The civil parish of Kimblesworth and Plawsworth is located approximately four miles to the north of Durham City. The old route of the A1 (now the A167) passes through it from north to south. In area, the parish measures 3 miles (east to west) by around 1-1.5 miles (north to south), bordering the B6532 to the west and the River Wear to the East. The parish contains the villages of Nettlesworth, Kimblesworth, Plawsworth and the hamlet of Plawsworth Gate, as well as a few streets in Sacriston - Daleside, Westhills Close and the new development at Monkswood, Cross Lane - all situated approximately one mile to the west of Nettlesworth.
Understood to date from the sixteenth century, the hairdresser's shop is one of the oldest buildings in the parish
While the existing village of Kimblesworth grew in the late 1800s around a colliery which closed in 1967, there was an earlier settlement, understood to have been a “plague village”, also called Kimblesworth, situated to the south of the existing village on land which currently is part of Witton Gilbert civil parish. It is also perhaps worth mentioning here that, to the far east of the parish, there is evidence of a Bronze Age settlement . More recently, residents of West Nettlesworth opted to become part of Kimblesworth and Plawsworth parish allegedly because its precept was lower than that of Sacriston parish! A more detailed history of the parish can be found by following the link:
Administratively the parish is part of North Durham parliamentary constituency and Durham County, where it is part of Sacriston ward, represented by two county councillors. The civil parish itself is split into three wards: Kimblesworth, which has two representatives, Plawsworth, which includes Nettlesworth, and has seven representatives, and West Nettlesworth (which is physically part of Sacriston, but lies within the parish) which has two representatives. Kimblesworth ecclesiastical parish is represented separately by a parochial church council (PCC) of around ten members.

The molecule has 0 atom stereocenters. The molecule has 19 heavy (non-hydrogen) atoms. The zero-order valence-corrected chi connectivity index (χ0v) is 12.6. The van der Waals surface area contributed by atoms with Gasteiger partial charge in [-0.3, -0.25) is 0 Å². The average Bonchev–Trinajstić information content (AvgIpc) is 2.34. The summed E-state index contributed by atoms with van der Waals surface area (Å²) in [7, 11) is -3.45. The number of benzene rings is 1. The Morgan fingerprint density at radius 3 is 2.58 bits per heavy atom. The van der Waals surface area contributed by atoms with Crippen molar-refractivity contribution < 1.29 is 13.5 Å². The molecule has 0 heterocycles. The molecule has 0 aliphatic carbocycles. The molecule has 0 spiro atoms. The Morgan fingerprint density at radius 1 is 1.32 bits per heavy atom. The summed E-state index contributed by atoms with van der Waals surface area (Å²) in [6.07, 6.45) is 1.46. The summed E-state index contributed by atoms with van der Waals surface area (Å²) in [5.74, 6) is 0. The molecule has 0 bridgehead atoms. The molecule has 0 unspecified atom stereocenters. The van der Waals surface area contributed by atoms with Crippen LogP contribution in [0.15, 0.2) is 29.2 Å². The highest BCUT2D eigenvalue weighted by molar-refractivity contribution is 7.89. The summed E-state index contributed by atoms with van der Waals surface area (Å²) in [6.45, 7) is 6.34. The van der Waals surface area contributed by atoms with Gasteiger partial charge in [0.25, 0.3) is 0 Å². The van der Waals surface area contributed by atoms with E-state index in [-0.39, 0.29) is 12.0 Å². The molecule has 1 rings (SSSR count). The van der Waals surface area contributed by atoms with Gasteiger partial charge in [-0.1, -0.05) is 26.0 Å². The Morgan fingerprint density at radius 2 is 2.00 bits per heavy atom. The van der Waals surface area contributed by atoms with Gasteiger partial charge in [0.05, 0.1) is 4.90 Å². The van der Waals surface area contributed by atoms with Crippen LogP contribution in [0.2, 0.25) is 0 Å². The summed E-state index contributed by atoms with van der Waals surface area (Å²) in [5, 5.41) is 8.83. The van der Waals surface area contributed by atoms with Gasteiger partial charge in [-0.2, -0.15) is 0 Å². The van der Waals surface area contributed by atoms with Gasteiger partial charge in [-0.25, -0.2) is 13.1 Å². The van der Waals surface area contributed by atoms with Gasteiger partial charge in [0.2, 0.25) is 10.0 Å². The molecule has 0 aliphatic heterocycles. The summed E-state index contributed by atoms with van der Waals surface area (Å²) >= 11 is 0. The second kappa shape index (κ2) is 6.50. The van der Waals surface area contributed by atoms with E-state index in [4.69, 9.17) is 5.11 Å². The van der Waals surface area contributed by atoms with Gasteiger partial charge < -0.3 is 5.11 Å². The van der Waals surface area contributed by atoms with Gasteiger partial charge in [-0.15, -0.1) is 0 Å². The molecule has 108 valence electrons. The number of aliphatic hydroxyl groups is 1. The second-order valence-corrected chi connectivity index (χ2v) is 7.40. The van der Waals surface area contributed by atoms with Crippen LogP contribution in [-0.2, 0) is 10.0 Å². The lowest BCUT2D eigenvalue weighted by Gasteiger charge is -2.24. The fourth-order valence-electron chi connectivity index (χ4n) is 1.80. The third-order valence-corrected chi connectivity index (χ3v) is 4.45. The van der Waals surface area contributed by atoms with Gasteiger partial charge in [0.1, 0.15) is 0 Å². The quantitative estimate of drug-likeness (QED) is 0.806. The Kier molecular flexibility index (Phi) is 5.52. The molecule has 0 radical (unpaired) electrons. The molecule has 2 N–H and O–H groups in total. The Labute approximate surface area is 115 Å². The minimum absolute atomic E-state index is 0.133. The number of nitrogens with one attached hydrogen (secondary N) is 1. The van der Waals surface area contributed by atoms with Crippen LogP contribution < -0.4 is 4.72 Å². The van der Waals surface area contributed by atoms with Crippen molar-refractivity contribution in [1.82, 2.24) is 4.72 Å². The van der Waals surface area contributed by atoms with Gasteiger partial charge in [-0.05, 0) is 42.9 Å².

Kimblesworth Parish Church
Demography and Social
The total population of the parish is roughly 1700  living in around 1100 homes. The influences of both the mining community and a rural past are clear in terms of the personal experiences and outlook of many of the individuals and families living here, as well as the tangible differences in wealth between the different villages.
Since the closure of the mines, the villages have largely become dormitories in terms of employment and a gradual, but clear, diminishing of local facilities. While not overly endowed in this respect, the parish does manage to hold on to a primary school, a village store with a post-office, community centre, Anglican parish church, hairdresser’s shop, cricket club and, lately, an embroiderer and a tattoo parlour and a community cafe. There is still one pub next to the A167 and also a filling station. The parish is also home to three institutions concerned with social care, as well as a few light industrial works (a roofing contractor and automotive spray shop) in the old colliery area.
The Lodge at Southill Hall
Railway Viaduct at Mill Lane
 Sherlock, S. (2010) “An Examination of Late Prehistoric Settlement in North East England with Specific Emphasis on the Settlements of the Tees Valley”, PhD thesis, University of Leicester.
 Office of National Statistics (2019) 'Parish population estimates for mid-2001 to mid-2019 based on best-fitting of output areas to parishes.
http://kimblesworth.ecbstaging.net/home/home.asp (cricket club)